In Israel, the first solid food many children are given is Bamba, a peanut flavored puffy corn snack. Bamba is as ubiquitous in Israel as a Hershey bar is in America. And the newest rabbinic controversy in Israel is over what blessing to say before eating Bamba.
What blessing should a pious Jew make on the popular snack Bamba and its many surrogates?
This arcane dispute, relevant to a religious minority of Jews, has been thrust to the forefront of a power struggle between two sons of Sephardi Jewry’s most influential halachic authority – Rabbi Ovadia Yosef, the spiritual mentor of Shas.
Rabbi Yitzhak Yosef and Rabbi David Yosef, the two sons, are vying to become the next chief sephardi rabbi of Jerusalem.
In a surprise opinion, Yitzhak Yosef, who heads the Hazon Ovadia Yeshiva and authored the Yalkut Yosef – a compilation of halachic opinions that quote heavily from his father’s rulings – argued that the proper blessing for Bamba, which is made out of ground corn, is borei pri ha’adama (Blessed are You, the Creator of the fruits of the earth).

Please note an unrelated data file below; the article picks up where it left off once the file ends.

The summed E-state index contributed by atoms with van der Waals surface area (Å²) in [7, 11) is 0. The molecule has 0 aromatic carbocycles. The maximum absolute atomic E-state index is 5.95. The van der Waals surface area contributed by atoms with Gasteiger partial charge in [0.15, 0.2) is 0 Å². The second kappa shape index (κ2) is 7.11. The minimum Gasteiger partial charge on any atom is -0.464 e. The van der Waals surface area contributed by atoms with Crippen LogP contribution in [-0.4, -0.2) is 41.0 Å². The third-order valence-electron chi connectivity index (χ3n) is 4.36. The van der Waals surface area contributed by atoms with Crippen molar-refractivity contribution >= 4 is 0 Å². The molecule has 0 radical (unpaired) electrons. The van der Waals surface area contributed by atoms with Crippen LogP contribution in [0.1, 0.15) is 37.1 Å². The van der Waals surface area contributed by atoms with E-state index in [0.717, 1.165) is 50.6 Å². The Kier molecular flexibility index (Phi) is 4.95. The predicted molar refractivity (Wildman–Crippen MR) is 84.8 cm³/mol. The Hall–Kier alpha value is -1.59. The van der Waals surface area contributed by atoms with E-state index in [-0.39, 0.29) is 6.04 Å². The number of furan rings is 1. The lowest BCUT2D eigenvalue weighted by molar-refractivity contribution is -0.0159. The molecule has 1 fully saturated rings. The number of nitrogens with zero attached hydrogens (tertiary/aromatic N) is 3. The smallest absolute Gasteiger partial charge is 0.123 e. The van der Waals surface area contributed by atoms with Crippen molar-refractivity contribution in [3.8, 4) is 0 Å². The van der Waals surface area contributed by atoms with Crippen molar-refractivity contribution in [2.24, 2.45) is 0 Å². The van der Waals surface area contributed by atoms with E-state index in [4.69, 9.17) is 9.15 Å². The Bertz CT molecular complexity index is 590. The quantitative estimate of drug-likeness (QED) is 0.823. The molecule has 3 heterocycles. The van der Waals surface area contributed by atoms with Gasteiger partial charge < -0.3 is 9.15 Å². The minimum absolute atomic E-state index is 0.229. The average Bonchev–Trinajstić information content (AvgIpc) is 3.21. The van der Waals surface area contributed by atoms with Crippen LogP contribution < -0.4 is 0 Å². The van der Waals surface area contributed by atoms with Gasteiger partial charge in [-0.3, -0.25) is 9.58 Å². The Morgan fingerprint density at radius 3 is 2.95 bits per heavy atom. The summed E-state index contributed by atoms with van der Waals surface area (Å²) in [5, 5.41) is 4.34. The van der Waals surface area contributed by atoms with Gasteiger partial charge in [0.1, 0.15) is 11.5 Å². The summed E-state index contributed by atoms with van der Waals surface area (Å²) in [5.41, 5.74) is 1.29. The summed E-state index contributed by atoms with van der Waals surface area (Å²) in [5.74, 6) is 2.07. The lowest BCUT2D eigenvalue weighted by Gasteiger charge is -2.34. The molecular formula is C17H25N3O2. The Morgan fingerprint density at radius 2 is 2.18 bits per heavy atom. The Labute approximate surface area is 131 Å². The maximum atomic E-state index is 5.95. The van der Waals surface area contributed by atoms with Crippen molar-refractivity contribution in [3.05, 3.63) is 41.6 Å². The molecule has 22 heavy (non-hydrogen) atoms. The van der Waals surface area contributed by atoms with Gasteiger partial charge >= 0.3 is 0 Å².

Yitzhak Yosef argued that since the corn was grown especially for the production of the Bamba, this was the proper blessing even if the corn were no longer recognizable.
In contrast, David Yosef, head of the Yechaveh Da’at Yeshiva and rabbi of Jerusalem’s Har Nof neighborhood, ruled in a more mainstream opinion that the proper blessing was shehakol (Blessed are You Who brings everything into being by His word).
I’m not a huge Bamba fan, but amazingly, I just got a bag of bamba this weekend in a gift basket. If I hadn’t read this article I would have had no doubts about saying shehakol, but now I think I’ll avoid the controversy and the calories by just handing the Bamba off to someone else.
Pronounced: huh-LAKH-ic, Origin: Hebrew, according to Jewish law, complying with Jewish law.
Pronounced: eetz-KHAHK, Origin: Hebrew, Hebrew name for Isaac.